I thought about all the memories, all the long-time friendships, the neighbors he knew so well, the familiar stores where he shopped, the sounds of the neighborhood … how do you say goodbye to all that?

How do you leave a house that has been “home” to all your dreams, your hopes and your fears? Where your every known emotion existed, where every celebration — whether a life or a death or a graduation or birthday, or a new job — mattered?

And how do you begin again when you’re in your golden years?

Next I played the “what if?” game – what if the central character didn’t want to move? How would that affect his children?

That evolved into thinking about the other seniors who lived in the building: They all would be about the same age – they all lived through the bad and good times of America. Many of the men and women were World War 2 veterans. And most importantly, all these people had memories. All these people had life stories to tell. What if they shared their storytelling as a way of bonding?

So, I dug back into my own remembrances of hot summer evenings and sitting on our front steps with family and friends and neighbors. I recalled listening to the senior adults as they talked – in everyday conversation — about their jobs, their families and friends, even the weather and how “really hot or cold it was a few years ago.”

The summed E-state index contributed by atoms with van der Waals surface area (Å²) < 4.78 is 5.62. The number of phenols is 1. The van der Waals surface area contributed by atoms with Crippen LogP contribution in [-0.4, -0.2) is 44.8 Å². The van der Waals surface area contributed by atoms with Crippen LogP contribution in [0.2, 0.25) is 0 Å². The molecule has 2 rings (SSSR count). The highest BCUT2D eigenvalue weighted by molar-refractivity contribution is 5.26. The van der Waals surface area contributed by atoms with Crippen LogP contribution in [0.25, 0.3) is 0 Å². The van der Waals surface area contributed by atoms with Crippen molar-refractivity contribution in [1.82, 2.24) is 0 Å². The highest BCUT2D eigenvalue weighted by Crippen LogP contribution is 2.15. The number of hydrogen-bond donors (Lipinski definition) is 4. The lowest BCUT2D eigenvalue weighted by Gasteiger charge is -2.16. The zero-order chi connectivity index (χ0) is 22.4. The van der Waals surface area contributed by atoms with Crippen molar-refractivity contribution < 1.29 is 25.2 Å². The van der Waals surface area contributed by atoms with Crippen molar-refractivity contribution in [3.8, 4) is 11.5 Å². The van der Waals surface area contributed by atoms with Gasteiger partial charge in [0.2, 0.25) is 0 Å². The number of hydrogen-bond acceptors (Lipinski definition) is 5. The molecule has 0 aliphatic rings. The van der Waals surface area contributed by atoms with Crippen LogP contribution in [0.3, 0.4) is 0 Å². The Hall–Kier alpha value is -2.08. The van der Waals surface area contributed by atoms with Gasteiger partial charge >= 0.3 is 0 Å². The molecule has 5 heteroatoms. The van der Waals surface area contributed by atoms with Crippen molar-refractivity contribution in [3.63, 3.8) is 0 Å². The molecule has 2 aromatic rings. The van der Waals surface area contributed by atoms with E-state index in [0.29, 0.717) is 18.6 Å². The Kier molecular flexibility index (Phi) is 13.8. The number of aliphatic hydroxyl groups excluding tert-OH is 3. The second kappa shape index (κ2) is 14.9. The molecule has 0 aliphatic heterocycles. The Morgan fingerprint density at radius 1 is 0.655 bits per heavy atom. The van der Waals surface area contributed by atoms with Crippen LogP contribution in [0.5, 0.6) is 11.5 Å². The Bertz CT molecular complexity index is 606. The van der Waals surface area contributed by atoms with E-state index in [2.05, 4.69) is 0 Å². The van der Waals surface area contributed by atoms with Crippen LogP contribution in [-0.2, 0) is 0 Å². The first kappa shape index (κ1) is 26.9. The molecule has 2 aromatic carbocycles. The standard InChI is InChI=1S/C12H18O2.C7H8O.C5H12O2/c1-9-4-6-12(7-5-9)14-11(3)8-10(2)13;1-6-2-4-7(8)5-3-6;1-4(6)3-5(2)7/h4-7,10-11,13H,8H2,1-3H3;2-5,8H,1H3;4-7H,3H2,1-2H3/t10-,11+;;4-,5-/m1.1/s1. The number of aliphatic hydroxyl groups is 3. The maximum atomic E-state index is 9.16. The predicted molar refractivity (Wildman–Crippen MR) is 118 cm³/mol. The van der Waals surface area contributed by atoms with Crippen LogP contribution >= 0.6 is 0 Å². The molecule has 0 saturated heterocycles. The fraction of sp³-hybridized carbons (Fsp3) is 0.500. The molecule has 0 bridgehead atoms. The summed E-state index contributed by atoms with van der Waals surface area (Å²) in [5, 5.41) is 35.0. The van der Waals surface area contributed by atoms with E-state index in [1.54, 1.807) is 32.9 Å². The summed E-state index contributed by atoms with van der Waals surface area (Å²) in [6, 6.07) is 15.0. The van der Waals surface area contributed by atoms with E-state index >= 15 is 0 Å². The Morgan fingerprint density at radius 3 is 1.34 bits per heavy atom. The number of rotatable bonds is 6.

They spoke about when they were kids or teens or young adults … when and where they went, their first jobs, politics, their favorite baseball teams, the music they danced to in the 1930’s and 1940’s, and just about all phases of nostalgia they wanted to share about their lives.

I put bits and pieces together, added my own thoughts and imagination and that was the beginning of the book I knew I wanted to write.

One more thing — about the characters in the novel — none of them are real — although, I must admit, I wish they were, because, in writing them, and I know this sounds strange, I absolutely loved them. But they are imagined composites of people I have known or met – or even just briefly seen, and they exist only in Storytime at the Villa Maria. I hope you like them.

Storytime at the Villa Maria

A charming novel of senior citizens, storytelling, nostalgia, and a world gone by but not forgotten.

Meet …
Dominick, who married “the most beautiful woman in the world”
Sophie, who is haunted by terrifying memories of the Holocaust
Ella, who made “sweet apple pies” for her war veteran husband
Tom, whose music lured women into his arms
Artie, who is plagued by the ghosts of long dead soldiers
Frank, who can’t let go of his yesterdays, though a better tomorrow beckons

Join them and others as they gather every Monday night in the library at the Villa Maria to share their memories, their fears, and their dreams.

Storytime at the Villa Maria is an unforgettable book about life lived and still to be lived, and about the mysterious threads of joy and heartache and love that are woven into every life—including your own!

Available from these retailers:


AMAZON Paperback




Constance Walker is the author of The Shimmering Stones of Winter’s Light, Lost Roses of Ganymede House, In Time, and Warm Winter Love among other works of Gothic and contemporary fiction.

Connect with her on



Thanks so much for sharing, Constance. Storytime at the Villa Maria sounds like a wonderful read and a lovely tribute to your father.


A Bucket List Adventure